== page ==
The Jardin Exotique is a must-see for travelers with green thumbs. This botanical garden, built on the side of a cliff, boasts more than 1,000 succulents, most of which are cacti. Some of the plants are more than 100 years old. An underground cave is located at the foot of the cliff; guided tours can be arranged. The garden is also home to the Museum of Prehistoric Anthropology since remains of prehistoric man were found on the site. The garden is a great place to take panoramic photos of Monaco since it overlooks the harbor.
Travelers with a passion for fast cars won’t want to miss the Monaco Grand Prix, which is considered one of the most prestigious car races in the world. Because Monaco’s streets are narrow and have sharp corners, the track is considered one of the most demanding in Formula One racing, with racers having to go slower than the 190 mph mandated under Formula One rules. This Grand Prix has been affiliated with Formula One since 1955, though the first Grand Prix took place in 1929. The race, which takes place in May, follows the same route every year.
Monte Carlo Harbor is another place where the rich and famous dock their expensive yachts. Located in La Condamine, Monaco’s second oldest neighborhood, visitors will find the royal vessel belonging to the Prince of Monaco; it is docked at Port Hercules, among the yachts and ships. The port here can accommodate up to 500 vessels in a very scenic setting. Travelers may want to relax at a waterfront café where they can enjoy the beautiful luxurious yachts and scenery in a glamorous setting.
Monaco-Ville, also known as Le Rocher or The Rock, offers visitors a chance to stroll through the country’s oldest neighborhood. This old town, which is built on rocky land that juts out into the Mediterranean Sea, may date back to the 6th century BC when the ancient Greek established a colony here. In the 13th century, Monaco’s founders, the Grimaldis, made an ancient fortress their headquarters. Monaco-Ville is made up almost entirely of pedestrian streets and passageways and retains its medieval character. There are a number of hotels, restaurant and souvenir shops, as well as several of the city’s famous landmarks, including the Prince’s Palace, the Oceanographic Museum and St. Martin’s Gardens.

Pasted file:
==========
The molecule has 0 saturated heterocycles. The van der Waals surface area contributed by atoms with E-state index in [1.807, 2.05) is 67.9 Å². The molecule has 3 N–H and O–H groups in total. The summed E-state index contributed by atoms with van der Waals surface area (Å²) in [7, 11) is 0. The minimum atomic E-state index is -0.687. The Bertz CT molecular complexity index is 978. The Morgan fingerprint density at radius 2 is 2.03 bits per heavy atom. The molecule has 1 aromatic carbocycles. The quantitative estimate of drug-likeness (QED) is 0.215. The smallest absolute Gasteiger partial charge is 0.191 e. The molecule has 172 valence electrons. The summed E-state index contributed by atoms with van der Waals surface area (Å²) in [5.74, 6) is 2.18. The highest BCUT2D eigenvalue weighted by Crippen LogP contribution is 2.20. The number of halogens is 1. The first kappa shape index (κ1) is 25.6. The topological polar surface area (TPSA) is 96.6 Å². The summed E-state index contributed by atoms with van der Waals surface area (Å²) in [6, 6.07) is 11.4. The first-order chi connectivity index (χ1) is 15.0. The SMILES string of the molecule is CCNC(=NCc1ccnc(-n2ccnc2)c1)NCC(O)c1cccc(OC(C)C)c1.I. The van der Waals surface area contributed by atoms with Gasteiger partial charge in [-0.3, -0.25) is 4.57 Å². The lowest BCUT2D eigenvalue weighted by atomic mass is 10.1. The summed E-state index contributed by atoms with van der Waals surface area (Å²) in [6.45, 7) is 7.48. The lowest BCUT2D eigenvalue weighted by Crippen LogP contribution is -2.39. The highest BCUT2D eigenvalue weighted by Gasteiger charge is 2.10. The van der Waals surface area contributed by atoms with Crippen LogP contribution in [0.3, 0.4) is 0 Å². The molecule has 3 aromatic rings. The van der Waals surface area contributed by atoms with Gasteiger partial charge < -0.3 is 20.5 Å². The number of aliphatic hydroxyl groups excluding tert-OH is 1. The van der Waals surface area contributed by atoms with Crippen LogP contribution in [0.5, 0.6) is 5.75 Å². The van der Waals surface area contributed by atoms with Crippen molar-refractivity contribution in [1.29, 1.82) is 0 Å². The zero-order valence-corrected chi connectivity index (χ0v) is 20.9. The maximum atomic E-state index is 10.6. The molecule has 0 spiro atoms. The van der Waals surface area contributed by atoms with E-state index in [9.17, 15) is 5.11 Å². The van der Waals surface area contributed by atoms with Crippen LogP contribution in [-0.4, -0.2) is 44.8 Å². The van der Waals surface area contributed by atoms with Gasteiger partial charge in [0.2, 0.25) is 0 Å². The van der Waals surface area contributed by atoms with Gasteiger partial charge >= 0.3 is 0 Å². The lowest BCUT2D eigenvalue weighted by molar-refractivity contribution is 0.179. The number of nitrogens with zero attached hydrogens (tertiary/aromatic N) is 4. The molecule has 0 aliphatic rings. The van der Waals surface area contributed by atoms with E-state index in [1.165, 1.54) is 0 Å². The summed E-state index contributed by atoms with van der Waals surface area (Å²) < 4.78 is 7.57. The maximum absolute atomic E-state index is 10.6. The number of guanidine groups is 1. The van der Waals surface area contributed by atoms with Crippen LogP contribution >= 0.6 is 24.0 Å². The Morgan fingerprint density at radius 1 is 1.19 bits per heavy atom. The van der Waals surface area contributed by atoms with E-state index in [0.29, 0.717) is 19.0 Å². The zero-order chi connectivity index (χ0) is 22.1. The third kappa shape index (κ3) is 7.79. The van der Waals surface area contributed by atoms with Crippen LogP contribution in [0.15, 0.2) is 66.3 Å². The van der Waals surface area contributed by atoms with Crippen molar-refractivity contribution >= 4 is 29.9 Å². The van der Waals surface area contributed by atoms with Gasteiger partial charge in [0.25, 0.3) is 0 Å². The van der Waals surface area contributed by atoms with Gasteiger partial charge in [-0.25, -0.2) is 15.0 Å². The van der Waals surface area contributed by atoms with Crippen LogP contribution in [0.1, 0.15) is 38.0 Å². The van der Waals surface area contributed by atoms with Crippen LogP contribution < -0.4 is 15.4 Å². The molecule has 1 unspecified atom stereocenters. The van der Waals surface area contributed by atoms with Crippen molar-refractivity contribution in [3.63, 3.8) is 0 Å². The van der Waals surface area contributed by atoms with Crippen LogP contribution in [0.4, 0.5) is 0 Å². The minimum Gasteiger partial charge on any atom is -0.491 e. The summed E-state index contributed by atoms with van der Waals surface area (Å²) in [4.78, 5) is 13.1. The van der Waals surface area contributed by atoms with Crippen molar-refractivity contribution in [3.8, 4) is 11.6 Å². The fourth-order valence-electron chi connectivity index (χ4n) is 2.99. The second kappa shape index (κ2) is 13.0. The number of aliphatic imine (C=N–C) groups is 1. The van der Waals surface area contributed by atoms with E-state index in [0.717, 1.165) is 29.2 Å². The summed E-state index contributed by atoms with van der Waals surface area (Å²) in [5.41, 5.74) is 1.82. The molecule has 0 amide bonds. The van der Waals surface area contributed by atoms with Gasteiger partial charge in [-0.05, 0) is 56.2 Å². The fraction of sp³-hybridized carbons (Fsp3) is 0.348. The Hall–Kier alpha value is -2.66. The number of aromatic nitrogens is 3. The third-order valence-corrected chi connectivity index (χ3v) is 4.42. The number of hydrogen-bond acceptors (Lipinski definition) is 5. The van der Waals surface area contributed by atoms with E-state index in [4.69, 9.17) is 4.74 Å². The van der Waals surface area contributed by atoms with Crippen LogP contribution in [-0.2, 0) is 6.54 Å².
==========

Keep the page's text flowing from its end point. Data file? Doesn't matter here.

Monte Carlo Casino was established in the 19th century to save the Grimaldi family from bankruptcy. At that time, Monaco was poor with little infrastructure to support tourism. The plan worked. The Monte Carlo Casino today lures gamblers to Monaco, with games of chance, including roulette, Baccarat, craps and slot machines; even James Bond tried his luck here. The casino has a dress code and charges admission; foreign visitors need to show passports or other ID as Monaco residents are not allowed inside.
The Prince’s Palace of Monaco is the official home of the country’s rulers, the Grimaldi family, which is currently headed by Prince Albert II, the son of Grace Kelly and Prince Rainier. The fairy tale palace began as a fortress in the 12th century, but over the centuries fell into a shambles; Prince Rainier is credited with restoring the palace to its former grandeur. The palace is open to the public annually from June to October. Once inside they‘ll find a courtyard made from 3 million pebbles that form a geometric pattern, and historic Genovese frescoes. Everyday at 11:55 AM, in front of the Palace’s main entrance visitors can watch the changing of the guard ceremony performed by the “Carabiniers”.